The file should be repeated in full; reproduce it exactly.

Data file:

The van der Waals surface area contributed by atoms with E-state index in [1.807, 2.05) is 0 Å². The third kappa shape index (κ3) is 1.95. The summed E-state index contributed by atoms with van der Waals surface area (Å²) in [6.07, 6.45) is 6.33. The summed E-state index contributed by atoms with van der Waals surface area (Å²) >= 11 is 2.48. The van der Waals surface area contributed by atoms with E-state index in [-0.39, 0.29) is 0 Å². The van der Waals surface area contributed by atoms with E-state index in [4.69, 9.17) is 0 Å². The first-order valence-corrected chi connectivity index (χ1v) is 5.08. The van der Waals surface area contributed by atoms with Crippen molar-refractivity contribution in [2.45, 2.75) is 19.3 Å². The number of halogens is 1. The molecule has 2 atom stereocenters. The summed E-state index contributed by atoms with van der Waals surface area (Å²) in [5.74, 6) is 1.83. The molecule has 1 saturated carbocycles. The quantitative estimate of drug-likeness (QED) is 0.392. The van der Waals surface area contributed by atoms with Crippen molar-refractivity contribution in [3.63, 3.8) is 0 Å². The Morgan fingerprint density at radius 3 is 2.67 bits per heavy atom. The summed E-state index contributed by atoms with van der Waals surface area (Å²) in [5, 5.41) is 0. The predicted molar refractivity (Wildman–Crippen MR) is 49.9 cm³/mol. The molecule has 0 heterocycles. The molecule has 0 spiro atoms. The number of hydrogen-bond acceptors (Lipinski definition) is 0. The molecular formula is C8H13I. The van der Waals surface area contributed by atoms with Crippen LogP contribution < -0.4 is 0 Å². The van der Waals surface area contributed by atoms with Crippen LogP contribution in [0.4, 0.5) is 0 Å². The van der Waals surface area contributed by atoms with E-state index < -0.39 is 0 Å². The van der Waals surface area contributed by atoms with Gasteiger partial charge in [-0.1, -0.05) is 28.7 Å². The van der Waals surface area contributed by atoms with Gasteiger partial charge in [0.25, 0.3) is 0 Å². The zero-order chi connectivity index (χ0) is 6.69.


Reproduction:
The van der Waals surface area contributed by atoms with E-state index in [1.807, 2.05) is 0 Å². The third kappa shape index (κ3) is 1.95. The summed E-state index contributed by atoms with van der Waals surface area (Å²) in [6.07, 6.45) is 6.33. The summed E-state index contributed by atoms with van der Waals surface area (Å²) >= 11 is 2.48. The van der Waals surface area contributed by atoms with E-state index in [-0.39, 0.29) is 0 Å². The van der Waals surface area contributed by atoms with E-state index in [4.69, 9.17) is 0 Å². The first-order valence-corrected chi connectivity index (χ1v) is 5.08. The van der Waals surface area contributed by atoms with Crippen molar-refractivity contribution in [2.45, 2.75) is 19.3 Å². The number of halogens is 1. The molecule has 2 atom stereocenters. The summed E-state index contributed by atoms with van der Waals surface area (Å²) in [5.74, 6) is 1.83. The molecule has 1 saturated carbocycles. The quantitative estimate of drug-likeness (QED) is 0.392. The van der Waals surface area contributed by atoms with Crippen molar-refractivity contribution in [3.63, 3.8) is 0 Å². The Morgan fingerprint density at radius 3 is 2.67 bits per heavy atom. The summed E-state index contributed by atoms with van der Waals surface area (Å²) in [5, 5.41) is 0. The predicted molar refractivity (Wildman–Crippen MR) is 49.9 cm³/mol. The molecule has 0 heterocycles. The molecule has 0 spiro atoms. The number of hydrogen-bond acceptors (Lipinski definition) is 0. The molecular formula is C8H13I. The van der Waals surface area contributed by atoms with Crippen LogP contribution < -0.4 is 0 Å². The van der Waals surface area contributed by atoms with Crippen LogP contribution in [0.4, 0.5) is 0 Å². The van der Waals surface area contributed by atoms with E-state index < -0.39 is 0 Å². The van der Waals surface area contributed by atoms with Gasteiger partial charge in [-0.1, -0.05) is 28.7 Å². The van der Waals surface area contributed by atoms with Gasteiger partial charge in [0.25, 0.3) is 0 Å². The zero-order chi connectivity index (χ0) is 6.69.